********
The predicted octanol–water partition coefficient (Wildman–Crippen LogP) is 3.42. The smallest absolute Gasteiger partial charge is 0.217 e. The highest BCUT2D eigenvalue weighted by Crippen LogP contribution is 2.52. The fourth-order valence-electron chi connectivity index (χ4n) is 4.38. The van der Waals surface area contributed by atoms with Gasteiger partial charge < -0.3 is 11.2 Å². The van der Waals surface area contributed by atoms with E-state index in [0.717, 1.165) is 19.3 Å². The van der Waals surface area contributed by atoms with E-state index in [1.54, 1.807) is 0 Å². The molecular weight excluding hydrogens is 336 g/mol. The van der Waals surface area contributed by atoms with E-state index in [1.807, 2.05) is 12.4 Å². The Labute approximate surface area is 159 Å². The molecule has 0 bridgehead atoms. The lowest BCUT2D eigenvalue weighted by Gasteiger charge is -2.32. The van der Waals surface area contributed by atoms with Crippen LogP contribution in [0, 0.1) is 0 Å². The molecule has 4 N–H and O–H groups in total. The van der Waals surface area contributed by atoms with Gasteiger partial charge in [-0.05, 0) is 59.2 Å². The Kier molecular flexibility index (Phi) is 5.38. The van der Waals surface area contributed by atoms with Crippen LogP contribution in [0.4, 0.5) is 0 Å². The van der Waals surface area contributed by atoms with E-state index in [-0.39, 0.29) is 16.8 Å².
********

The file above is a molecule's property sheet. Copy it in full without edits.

The predicted octanol–water partition coefficient (Wildman–Crippen LogP) is 3.42. The smallest absolute Gasteiger partial charge is 0.217 e. The highest BCUT2D eigenvalue weighted by Crippen LogP contribution is 2.52. The fourth-order valence-electron chi connectivity index (χ4n) is 4.38. The van der Waals surface area contributed by atoms with Gasteiger partial charge < -0.3 is 11.2 Å². The van der Waals surface area contributed by atoms with E-state index in [0.717, 1.165) is 19.3 Å². The van der Waals surface area contributed by atoms with E-state index in [1.54, 1.807) is 0 Å². The molecular weight excluding hydrogens is 336 g/mol. The van der Waals surface area contributed by atoms with E-state index in [1.807, 2.05) is 12.4 Å². The Labute approximate surface area is 159 Å². The molecule has 0 bridgehead atoms. The lowest BCUT2D eigenvalue weighted by Gasteiger charge is -2.32. The van der Waals surface area contributed by atoms with Crippen LogP contribution in [0, 0.1) is 0 Å². The molecule has 4 N–H and O–H groups in total. The van der Waals surface area contributed by atoms with Gasteiger partial charge in [-0.05, 0) is 59.2 Å². The Kier molecular flexibility index (Phi) is 5.38. The van der Waals surface area contributed by atoms with Crippen LogP contribution in [0.4, 0.5) is 0 Å². The van der Waals surface area contributed by atoms with E-state index in [-0.39, 0.29) is 16.8 Å².